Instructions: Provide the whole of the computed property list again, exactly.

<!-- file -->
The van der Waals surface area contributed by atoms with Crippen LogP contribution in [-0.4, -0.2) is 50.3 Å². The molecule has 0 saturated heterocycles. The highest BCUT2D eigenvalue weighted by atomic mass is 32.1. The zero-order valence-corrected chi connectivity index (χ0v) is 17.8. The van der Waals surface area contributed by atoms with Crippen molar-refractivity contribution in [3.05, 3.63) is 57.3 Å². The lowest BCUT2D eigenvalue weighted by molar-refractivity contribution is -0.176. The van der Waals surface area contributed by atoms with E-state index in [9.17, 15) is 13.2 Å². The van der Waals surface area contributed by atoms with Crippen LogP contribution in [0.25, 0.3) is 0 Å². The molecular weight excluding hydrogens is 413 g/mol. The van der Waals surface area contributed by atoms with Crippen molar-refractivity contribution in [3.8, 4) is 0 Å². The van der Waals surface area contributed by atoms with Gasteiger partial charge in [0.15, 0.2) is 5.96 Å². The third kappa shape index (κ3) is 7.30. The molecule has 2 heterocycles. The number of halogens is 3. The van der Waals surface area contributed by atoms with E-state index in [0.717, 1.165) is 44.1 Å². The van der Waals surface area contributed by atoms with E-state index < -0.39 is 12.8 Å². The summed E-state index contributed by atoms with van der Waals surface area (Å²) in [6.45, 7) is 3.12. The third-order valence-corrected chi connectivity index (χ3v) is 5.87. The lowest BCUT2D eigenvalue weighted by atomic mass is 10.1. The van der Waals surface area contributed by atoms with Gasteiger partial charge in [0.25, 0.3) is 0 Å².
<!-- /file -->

The van der Waals surface area contributed by atoms with Crippen LogP contribution in [-0.4, -0.2) is 50.3 Å². The molecule has 0 saturated heterocycles. The highest BCUT2D eigenvalue weighted by atomic mass is 32.1. The zero-order valence-corrected chi connectivity index (χ0v) is 17.8. The van der Waals surface area contributed by atoms with Crippen molar-refractivity contribution in [3.05, 3.63) is 57.3 Å². The lowest BCUT2D eigenvalue weighted by molar-refractivity contribution is -0.176. The van der Waals surface area contributed by atoms with E-state index in [9.17, 15) is 13.2 Å². The van der Waals surface area contributed by atoms with Crippen LogP contribution in [0.25, 0.3) is 0 Å². The molecular weight excluding hydrogens is 413 g/mol. The van der Waals surface area contributed by atoms with Crippen molar-refractivity contribution in [3.8, 4) is 0 Å². The van der Waals surface area contributed by atoms with Gasteiger partial charge in [0.15, 0.2) is 5.96 Å². The third kappa shape index (κ3) is 7.30. The molecule has 2 heterocycles. The number of halogens is 3. The van der Waals surface area contributed by atoms with E-state index in [0.717, 1.165) is 44.1 Å². The van der Waals surface area contributed by atoms with E-state index < -0.39 is 12.8 Å². The summed E-state index contributed by atoms with van der Waals surface area (Å²) in [6.45, 7) is 3.12. The third-order valence-corrected chi connectivity index (χ3v) is 5.87. The lowest BCUT2D eigenvalue weighted by atomic mass is 10.1. The van der Waals surface area contributed by atoms with Gasteiger partial charge in [0.25, 0.3) is 0 Å².